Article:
I have no ethical problem with my actions as a chartered accountant

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Someone who reveals themselves to be both American and at the same time from the seriously far right of the political spectrum (from other comments made) mailed me this weekend asking:

As a chartered accountant do you feel that it is appropriate that you are calling for a social unrest program?

What a very odd question was my first response. After all, as far as I know I’m not promoting a program of social unrest. I am without a shadow of doubt opposed to the policies promoted by the government and I absolutely and always will uphold the right of any person to protest peacefully about such sentiments – this being a fundamental human right in according to the UN Charter. I will never condone violence but peaceful non-violent demonstration is as fundamental to the strength of our democracy as free elections.So the first response that this question was bizarre if posed by a democrat was justified.

My second reaction was – who is creating the social unrest here? I would have thought that a government deliberately putting more than a million people out of work was the party causing the social unrest. The idea that to raise objection to such destruction of well being is somehow wrong is again very strange indeed. To put it another way, I think the question was asked of the wrong person.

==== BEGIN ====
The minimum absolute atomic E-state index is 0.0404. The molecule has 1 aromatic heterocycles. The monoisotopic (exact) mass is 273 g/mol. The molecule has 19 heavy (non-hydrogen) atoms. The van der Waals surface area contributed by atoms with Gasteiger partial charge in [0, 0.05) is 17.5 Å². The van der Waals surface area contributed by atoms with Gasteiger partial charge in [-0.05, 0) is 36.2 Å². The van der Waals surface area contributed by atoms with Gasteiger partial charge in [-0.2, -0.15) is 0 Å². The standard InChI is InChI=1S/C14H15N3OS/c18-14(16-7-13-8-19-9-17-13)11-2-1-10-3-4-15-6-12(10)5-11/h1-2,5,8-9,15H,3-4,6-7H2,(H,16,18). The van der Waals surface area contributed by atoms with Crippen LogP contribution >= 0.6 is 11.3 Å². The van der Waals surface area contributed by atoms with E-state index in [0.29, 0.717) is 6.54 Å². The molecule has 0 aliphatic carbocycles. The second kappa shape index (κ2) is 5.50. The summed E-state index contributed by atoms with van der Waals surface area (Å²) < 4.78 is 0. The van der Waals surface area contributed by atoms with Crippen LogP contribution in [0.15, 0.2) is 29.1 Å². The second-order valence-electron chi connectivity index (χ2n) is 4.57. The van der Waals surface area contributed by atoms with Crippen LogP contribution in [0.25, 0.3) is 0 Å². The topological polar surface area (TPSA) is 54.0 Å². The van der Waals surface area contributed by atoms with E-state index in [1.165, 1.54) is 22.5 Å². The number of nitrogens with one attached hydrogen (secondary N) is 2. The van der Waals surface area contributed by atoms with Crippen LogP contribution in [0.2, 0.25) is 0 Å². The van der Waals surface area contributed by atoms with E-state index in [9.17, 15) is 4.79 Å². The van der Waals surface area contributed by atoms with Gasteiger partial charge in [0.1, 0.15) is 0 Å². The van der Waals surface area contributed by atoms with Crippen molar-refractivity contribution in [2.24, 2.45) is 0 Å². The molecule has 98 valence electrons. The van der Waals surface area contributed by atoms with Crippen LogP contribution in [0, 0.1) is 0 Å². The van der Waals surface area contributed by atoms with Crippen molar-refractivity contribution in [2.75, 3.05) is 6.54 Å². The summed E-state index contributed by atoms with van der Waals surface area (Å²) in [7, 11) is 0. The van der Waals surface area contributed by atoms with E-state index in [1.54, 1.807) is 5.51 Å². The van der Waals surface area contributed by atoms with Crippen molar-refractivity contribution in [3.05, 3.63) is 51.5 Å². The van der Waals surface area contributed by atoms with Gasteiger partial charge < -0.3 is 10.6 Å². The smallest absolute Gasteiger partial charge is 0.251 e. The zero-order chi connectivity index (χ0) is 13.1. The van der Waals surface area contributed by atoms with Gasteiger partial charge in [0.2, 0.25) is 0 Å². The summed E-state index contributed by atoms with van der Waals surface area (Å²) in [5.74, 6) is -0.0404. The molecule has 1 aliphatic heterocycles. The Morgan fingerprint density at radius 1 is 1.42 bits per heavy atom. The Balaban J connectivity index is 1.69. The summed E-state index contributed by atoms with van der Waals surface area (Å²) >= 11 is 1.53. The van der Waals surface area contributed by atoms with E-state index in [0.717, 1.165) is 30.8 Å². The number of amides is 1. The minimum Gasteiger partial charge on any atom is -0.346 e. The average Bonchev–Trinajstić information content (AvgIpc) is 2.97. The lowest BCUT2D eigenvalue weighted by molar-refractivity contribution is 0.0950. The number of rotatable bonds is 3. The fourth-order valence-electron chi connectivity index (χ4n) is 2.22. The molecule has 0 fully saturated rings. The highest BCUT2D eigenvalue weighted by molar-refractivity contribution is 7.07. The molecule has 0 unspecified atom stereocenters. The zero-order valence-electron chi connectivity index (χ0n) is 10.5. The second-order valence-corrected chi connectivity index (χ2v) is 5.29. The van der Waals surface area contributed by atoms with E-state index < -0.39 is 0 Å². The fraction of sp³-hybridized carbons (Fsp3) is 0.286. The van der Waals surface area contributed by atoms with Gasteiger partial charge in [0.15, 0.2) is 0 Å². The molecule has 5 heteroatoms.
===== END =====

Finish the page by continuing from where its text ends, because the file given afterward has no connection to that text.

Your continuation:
Then there’s the obvious implication that as a chartered accountant I must be an agent for oppression, or at the very least for maintaining the status quo on society. And yet again the response is that the question is bizarre. When so much that is so bad for our society has been created by the misdirected reforming zeal of chartered accountants – including the promotion of tax havens, the sale of tax avoidance, the promotion of regressive taxation that shifts the burden from capital to labour,PFI, the dismantling of regulation, the accounting for off balance sheet mechanisms and so much more besides – the idea that somehow it is wrong for an accountant to promote social change is odd. More strange still is the idea that an accountant standing up for openness, transparency, broader accountability, the end of illicit financial flows, the upholding of the rule of law, the proper amount of tax paid at the right time in the right place and ethical conduct by accountants so that they do not spend their time getting round the law is somehow the accountant who has to justify their actions is so very odd that the questioner really is showing their true colours in posing the issue to me.

I have no problem justifying what I do.

But I think a great many in my profession would face considerable difficulties if put on this spot and asked how they could justify that their actions were in the public interest. And yet it is that interest in which we are supposed to act.